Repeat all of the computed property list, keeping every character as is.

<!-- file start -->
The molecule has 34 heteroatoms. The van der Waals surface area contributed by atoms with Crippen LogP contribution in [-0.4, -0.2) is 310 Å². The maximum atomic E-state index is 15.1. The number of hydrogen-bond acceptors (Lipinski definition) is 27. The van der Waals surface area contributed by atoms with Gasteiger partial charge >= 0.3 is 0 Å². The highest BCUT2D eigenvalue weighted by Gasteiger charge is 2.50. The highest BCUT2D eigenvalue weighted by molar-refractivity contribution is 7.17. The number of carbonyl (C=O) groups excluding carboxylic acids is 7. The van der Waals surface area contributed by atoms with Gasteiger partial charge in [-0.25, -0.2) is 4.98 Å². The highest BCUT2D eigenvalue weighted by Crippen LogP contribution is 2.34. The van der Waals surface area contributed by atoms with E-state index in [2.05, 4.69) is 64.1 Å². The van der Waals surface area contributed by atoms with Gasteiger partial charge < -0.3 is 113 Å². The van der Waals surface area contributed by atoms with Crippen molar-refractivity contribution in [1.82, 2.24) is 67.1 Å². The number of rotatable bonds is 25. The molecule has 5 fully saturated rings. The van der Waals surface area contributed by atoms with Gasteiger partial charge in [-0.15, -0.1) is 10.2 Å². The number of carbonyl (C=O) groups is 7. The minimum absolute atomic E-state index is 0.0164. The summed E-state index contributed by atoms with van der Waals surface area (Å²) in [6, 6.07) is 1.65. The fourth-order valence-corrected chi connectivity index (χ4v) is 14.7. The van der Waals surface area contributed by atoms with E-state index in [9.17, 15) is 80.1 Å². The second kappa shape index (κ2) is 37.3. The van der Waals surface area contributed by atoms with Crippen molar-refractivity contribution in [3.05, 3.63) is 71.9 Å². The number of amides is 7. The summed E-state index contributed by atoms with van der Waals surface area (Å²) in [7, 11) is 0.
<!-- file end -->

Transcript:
The molecule has 34 heteroatoms. The van der Waals surface area contributed by atoms with Crippen LogP contribution in [-0.4, -0.2) is 310 Å². The maximum atomic E-state index is 15.1. The number of hydrogen-bond acceptors (Lipinski definition) is 27. The van der Waals surface area contributed by atoms with Gasteiger partial charge >= 0.3 is 0 Å². The highest BCUT2D eigenvalue weighted by Gasteiger charge is 2.50. The highest BCUT2D eigenvalue weighted by molar-refractivity contribution is 7.17. The number of carbonyl (C=O) groups excluding carboxylic acids is 7. The van der Waals surface area contributed by atoms with Gasteiger partial charge in [-0.25, -0.2) is 4.98 Å². The highest BCUT2D eigenvalue weighted by Crippen LogP contribution is 2.34. The van der Waals surface area contributed by atoms with E-state index in [2.05, 4.69) is 64.1 Å². The van der Waals surface area contributed by atoms with Gasteiger partial charge < -0.3 is 113 Å². The van der Waals surface area contributed by atoms with Crippen molar-refractivity contribution in [1.82, 2.24) is 67.1 Å². The number of rotatable bonds is 25. The molecule has 5 fully saturated rings. The van der Waals surface area contributed by atoms with Gasteiger partial charge in [-0.15, -0.1) is 10.2 Å². The number of carbonyl (C=O) groups is 7. The minimum absolute atomic E-state index is 0.0164. The summed E-state index contributed by atoms with van der Waals surface area (Å²) in [6, 6.07) is 1.65. The fourth-order valence-corrected chi connectivity index (χ4v) is 14.7. The van der Waals surface area contributed by atoms with E-state index in [9.17, 15) is 80.1 Å². The second kappa shape index (κ2) is 37.3. The van der Waals surface area contributed by atoms with Crippen molar-refractivity contribution in [3.05, 3.63) is 71.9 Å². The number of amides is 7. The summed E-state index contributed by atoms with van der Waals surface area (Å²) in [7, 11) is 0.